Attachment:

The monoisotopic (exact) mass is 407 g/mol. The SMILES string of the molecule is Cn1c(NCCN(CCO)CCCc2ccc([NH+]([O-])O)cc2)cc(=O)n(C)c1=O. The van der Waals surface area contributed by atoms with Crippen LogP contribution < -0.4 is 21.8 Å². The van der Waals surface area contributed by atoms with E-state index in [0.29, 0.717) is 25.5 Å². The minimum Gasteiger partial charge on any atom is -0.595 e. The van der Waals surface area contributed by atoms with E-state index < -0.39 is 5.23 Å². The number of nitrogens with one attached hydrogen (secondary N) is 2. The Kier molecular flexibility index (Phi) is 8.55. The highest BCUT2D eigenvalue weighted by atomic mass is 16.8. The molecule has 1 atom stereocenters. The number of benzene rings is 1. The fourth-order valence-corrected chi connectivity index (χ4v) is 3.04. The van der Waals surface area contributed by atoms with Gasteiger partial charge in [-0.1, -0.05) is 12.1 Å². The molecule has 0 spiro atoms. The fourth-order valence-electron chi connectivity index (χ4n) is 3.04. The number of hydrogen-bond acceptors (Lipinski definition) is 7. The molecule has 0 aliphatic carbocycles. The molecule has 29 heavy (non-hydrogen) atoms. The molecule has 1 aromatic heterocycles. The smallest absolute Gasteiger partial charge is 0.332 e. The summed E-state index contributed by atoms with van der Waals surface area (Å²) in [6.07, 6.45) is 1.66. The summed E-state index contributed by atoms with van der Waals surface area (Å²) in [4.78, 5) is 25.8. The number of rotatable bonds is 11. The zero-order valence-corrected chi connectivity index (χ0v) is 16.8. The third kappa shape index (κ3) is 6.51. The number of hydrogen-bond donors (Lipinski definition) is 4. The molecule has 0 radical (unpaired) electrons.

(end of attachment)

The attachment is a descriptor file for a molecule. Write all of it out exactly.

The monoisotopic (exact) mass is 407 g/mol. The SMILES string of the molecule is Cn1c(NCCN(CCO)CCCc2ccc([NH+]([O-])O)cc2)cc(=O)n(C)c1=O. The van der Waals surface area contributed by atoms with Crippen LogP contribution < -0.4 is 21.8 Å². The van der Waals surface area contributed by atoms with E-state index in [0.29, 0.717) is 25.5 Å². The minimum Gasteiger partial charge on any atom is -0.595 e. The van der Waals surface area contributed by atoms with E-state index < -0.39 is 5.23 Å². The number of nitrogens with one attached hydrogen (secondary N) is 2. The Kier molecular flexibility index (Phi) is 8.55. The highest BCUT2D eigenvalue weighted by atomic mass is 16.8. The molecule has 1 atom stereocenters. The number of benzene rings is 1. The fourth-order valence-corrected chi connectivity index (χ4v) is 3.04. The van der Waals surface area contributed by atoms with Gasteiger partial charge in [-0.1, -0.05) is 12.1 Å². The molecule has 0 spiro atoms. The fourth-order valence-electron chi connectivity index (χ4n) is 3.04. The number of hydrogen-bond acceptors (Lipinski definition) is 7. The molecule has 0 aliphatic carbocycles. The molecule has 29 heavy (non-hydrogen) atoms. The molecule has 1 aromatic heterocycles. The smallest absolute Gasteiger partial charge is 0.332 e. The summed E-state index contributed by atoms with van der Waals surface area (Å²) in [6.07, 6.45) is 1.66. The summed E-state index contributed by atoms with van der Waals surface area (Å²) in [4.78, 5) is 25.8. The number of rotatable bonds is 11. The zero-order valence-corrected chi connectivity index (χ0v) is 16.8. The third kappa shape index (κ3) is 6.51. The number of hydrogen-bond donors (Lipinski definition) is 4. The molecule has 0 radical (unpaired) electrons.